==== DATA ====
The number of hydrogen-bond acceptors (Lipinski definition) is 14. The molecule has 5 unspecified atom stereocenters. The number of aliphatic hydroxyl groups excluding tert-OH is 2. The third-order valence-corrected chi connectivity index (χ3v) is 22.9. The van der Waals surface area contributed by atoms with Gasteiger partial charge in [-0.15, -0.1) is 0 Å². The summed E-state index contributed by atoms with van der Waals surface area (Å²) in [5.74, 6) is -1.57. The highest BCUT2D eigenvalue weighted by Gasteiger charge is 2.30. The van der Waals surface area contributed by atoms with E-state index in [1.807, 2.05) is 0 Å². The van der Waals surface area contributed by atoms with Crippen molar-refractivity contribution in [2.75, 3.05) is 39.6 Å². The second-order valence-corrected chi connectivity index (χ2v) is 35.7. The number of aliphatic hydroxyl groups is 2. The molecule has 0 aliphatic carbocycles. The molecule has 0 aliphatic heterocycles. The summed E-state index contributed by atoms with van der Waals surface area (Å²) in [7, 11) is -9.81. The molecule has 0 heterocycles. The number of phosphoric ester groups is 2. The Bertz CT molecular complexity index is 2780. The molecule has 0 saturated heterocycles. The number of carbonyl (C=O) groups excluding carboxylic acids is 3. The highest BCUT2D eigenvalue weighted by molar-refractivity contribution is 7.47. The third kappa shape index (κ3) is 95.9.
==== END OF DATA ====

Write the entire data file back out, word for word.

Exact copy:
The number of hydrogen-bond acceptors (Lipinski definition) is 14. The molecule has 5 unspecified atom stereocenters. The number of aliphatic hydroxyl groups excluding tert-OH is 2. The third-order valence-corrected chi connectivity index (χ3v) is 22.9. The van der Waals surface area contributed by atoms with Gasteiger partial charge in [-0.15, -0.1) is 0 Å². The summed E-state index contributed by atoms with van der Waals surface area (Å²) in [5.74, 6) is -1.57. The highest BCUT2D eigenvalue weighted by Gasteiger charge is 2.30. The van der Waals surface area contributed by atoms with E-state index in [1.807, 2.05) is 0 Å². The van der Waals surface area contributed by atoms with Crippen molar-refractivity contribution in [2.75, 3.05) is 39.6 Å². The second-order valence-corrected chi connectivity index (χ2v) is 35.7. The number of aliphatic hydroxyl groups is 2. The molecule has 0 aliphatic carbocycles. The molecule has 0 aliphatic heterocycles. The summed E-state index contributed by atoms with van der Waals surface area (Å²) in [7, 11) is -9.81. The molecule has 0 heterocycles. The number of phosphoric ester groups is 2. The Bertz CT molecular complexity index is 2780. The molecule has 0 saturated heterocycles. The number of carbonyl (C=O) groups excluding carboxylic acids is 3. The highest BCUT2D eigenvalue weighted by molar-refractivity contribution is 7.47. The third kappa shape index (κ3) is 95.9.